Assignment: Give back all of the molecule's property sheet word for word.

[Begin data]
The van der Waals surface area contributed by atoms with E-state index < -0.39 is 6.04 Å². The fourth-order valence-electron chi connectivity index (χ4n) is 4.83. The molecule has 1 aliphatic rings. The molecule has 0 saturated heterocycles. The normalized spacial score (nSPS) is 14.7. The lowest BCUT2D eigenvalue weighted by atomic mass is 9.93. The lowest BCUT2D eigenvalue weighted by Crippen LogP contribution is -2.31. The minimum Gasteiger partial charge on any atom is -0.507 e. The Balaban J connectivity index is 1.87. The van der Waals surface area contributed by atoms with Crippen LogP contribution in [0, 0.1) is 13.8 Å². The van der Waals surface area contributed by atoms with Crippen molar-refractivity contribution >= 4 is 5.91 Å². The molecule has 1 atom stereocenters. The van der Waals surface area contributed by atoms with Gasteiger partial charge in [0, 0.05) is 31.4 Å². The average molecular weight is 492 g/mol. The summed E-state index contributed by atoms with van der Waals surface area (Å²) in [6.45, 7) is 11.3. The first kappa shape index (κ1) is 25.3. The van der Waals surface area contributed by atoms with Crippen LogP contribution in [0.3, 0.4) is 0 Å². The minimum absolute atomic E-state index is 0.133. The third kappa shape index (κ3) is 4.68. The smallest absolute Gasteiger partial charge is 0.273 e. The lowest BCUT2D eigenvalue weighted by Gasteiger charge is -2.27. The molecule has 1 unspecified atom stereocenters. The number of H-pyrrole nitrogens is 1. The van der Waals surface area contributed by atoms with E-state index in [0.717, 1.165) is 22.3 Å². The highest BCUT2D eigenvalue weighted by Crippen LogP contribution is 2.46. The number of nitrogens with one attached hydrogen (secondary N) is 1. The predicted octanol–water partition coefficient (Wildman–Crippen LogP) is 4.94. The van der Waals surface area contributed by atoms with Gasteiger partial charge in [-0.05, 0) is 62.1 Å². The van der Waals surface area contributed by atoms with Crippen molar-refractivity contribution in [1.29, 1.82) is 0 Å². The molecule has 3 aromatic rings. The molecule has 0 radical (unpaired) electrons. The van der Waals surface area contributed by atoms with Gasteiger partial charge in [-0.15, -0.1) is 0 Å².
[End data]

The van der Waals surface area contributed by atoms with E-state index < -0.39 is 6.04 Å². The fourth-order valence-electron chi connectivity index (χ4n) is 4.83. The molecule has 1 aliphatic rings. The molecule has 0 saturated heterocycles. The normalized spacial score (nSPS) is 14.7. The lowest BCUT2D eigenvalue weighted by atomic mass is 9.93. The lowest BCUT2D eigenvalue weighted by Crippen LogP contribution is -2.31. The minimum Gasteiger partial charge on any atom is -0.507 e. The Balaban J connectivity index is 1.87. The van der Waals surface area contributed by atoms with Crippen LogP contribution in [0, 0.1) is 13.8 Å². The van der Waals surface area contributed by atoms with Crippen molar-refractivity contribution >= 4 is 5.91 Å². The molecule has 1 atom stereocenters. The van der Waals surface area contributed by atoms with Gasteiger partial charge in [0, 0.05) is 31.4 Å². The average molecular weight is 492 g/mol. The summed E-state index contributed by atoms with van der Waals surface area (Å²) in [6.45, 7) is 11.3. The first kappa shape index (κ1) is 25.3. The van der Waals surface area contributed by atoms with Crippen LogP contribution in [0.3, 0.4) is 0 Å². The minimum absolute atomic E-state index is 0.133. The third kappa shape index (κ3) is 4.68. The smallest absolute Gasteiger partial charge is 0.273 e. The lowest BCUT2D eigenvalue weighted by Gasteiger charge is -2.27. The molecule has 1 unspecified atom stereocenters. The number of H-pyrrole nitrogens is 1. The van der Waals surface area contributed by atoms with E-state index in [0.717, 1.165) is 22.3 Å². The highest BCUT2D eigenvalue weighted by Crippen LogP contribution is 2.46. The number of nitrogens with one attached hydrogen (secondary N) is 1. The predicted octanol–water partition coefficient (Wildman–Crippen LogP) is 4.94. The van der Waals surface area contributed by atoms with Gasteiger partial charge in [-0.05, 0) is 62.1 Å². The van der Waals surface area contributed by atoms with Crippen molar-refractivity contribution in [1.29, 1.82) is 0 Å². The molecule has 3 aromatic rings. The molecule has 0 radical (unpaired) electrons. The van der Waals surface area contributed by atoms with Gasteiger partial charge in [-0.15, -0.1) is 0 Å².